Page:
After learning how to draw using Drawing on the Right Side of the Brain, I started looking at YouTube time-lapse videos of portrait drawing and became interested in drawing portraits myself, especially in charcoal.
I like charcoal because it’s an evocative medium capable of expressing a wide range of values. However, it’s also troublesome because it’s brittle and messy. When drawing with charcoal, it helps to cover the parts not currently being worked on with tracing paper. Some artists also recommend spraying workable fixative onto your drawing-in-progress every so often to prevent it from smudging. (I don’t do this because fixative is toxic and the risk/benefit ratio isn’t particularly favorable in my mind. However, I do use permanent fixative over dry media such as charcoal or pastel after the piece is completed.)
According to Betty Edwards, the 3/4-view portrait is particularly difficult. I naturally gravitate toward “hard fun,” as Alan Kay puts it, so I couldn’t resist drawing a freehand 3/4-view portrait:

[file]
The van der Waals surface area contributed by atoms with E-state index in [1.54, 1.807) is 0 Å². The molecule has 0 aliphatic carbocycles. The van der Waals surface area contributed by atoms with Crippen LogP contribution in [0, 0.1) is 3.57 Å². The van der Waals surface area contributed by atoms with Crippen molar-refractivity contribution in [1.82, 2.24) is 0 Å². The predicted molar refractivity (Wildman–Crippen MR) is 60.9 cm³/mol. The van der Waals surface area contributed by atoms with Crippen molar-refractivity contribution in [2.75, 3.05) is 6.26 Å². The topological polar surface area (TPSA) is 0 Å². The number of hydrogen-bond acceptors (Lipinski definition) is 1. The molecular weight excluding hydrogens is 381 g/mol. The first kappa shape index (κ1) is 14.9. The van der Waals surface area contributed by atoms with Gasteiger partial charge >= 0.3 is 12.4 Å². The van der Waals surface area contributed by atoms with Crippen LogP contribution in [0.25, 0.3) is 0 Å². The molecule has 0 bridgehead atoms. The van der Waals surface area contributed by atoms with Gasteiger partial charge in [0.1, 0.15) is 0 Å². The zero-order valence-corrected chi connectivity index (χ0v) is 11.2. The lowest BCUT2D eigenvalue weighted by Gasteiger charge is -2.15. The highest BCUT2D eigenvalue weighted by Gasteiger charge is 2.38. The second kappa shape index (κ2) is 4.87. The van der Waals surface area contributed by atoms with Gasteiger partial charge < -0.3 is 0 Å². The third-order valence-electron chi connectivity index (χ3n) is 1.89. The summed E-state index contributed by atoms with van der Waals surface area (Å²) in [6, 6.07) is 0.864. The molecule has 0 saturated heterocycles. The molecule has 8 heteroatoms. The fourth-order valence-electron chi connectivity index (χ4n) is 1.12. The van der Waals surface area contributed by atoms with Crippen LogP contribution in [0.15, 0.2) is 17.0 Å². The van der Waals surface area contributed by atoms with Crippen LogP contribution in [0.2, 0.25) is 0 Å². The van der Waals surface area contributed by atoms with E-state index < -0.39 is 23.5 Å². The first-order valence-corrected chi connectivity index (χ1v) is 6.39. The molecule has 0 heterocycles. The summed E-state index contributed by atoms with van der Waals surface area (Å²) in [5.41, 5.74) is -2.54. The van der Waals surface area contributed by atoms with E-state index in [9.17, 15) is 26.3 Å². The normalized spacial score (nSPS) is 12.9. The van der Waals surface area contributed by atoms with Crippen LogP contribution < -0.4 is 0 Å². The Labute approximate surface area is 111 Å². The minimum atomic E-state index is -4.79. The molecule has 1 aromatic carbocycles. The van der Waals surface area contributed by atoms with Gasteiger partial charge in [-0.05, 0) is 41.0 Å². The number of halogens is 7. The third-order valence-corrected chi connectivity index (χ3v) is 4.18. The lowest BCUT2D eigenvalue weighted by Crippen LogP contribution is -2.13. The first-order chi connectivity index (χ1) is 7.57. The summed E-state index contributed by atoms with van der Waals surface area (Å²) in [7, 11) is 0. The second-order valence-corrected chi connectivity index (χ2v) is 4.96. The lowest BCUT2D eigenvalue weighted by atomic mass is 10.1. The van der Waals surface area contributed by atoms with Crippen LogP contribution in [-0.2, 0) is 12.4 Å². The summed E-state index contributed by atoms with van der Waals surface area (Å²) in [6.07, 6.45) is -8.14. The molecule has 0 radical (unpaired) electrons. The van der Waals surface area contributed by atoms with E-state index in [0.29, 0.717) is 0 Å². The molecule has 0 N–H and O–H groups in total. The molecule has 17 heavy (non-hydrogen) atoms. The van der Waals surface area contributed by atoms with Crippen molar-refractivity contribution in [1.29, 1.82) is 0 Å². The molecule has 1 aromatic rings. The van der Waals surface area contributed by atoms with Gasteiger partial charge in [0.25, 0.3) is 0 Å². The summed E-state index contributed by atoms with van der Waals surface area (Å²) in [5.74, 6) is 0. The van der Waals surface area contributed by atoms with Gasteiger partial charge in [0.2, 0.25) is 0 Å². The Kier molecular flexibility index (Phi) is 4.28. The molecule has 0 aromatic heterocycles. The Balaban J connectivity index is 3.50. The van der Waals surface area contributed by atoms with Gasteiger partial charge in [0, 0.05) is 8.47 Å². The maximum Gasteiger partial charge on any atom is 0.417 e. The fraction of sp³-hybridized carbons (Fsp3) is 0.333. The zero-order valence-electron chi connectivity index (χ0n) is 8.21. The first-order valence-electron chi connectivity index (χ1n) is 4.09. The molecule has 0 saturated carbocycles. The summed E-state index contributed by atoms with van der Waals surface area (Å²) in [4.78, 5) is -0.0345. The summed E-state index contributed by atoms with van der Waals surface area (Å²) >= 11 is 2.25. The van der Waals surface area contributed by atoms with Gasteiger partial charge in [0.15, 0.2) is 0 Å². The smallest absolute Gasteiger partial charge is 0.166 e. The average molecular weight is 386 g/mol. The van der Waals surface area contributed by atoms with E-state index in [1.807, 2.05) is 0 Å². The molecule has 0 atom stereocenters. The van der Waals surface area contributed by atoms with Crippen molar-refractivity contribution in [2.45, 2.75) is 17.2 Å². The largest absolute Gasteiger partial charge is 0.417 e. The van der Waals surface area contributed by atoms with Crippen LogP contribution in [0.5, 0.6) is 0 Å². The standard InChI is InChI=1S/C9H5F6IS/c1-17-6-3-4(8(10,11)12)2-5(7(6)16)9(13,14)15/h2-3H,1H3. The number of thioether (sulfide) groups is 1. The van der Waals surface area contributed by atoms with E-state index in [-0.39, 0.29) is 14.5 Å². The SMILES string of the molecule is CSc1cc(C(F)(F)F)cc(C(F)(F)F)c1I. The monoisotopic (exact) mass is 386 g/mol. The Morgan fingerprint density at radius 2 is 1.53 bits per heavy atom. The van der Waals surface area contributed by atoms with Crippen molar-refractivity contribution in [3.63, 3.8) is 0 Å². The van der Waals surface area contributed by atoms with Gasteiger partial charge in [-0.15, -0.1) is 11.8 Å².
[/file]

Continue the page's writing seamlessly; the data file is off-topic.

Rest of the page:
I started with the eyes, added the fedora, …
…then moved down to the face.
After many hours of work, I finished it:
I used compressed charcoal, vine charcoal, charcoal pencils, a kneaded eraser, a blending stump, tortillons, and a typewriter eraser–nearly all from the Prismacolor Premier Charcoal Sketching Set. With charcoal, the paper one uses is particularly important; I used the Strathmore 400 Series drawing paper, which worked well for my purposes.
This was my second-ever attempt at a realistic self-portrait. (My first attempt is here.) Note that I had already tackled some of the fundamentals of drawing by carefully working through Drawing on the Right Side of the Brain. These fundamentals are line, value, (negative) space, and perspective. (Other fundamentals include composition and color.)
As with writing, music, and other endeavors in my life, I feel I still have a long way to go towards mastery of drawing. Over the past year, however, drawing has fallen on my priority list while writing and other priorities have risen. Perhaps drawing will one day rise again.
“The lyf so short, the craft so long to lerne.” – Chaucer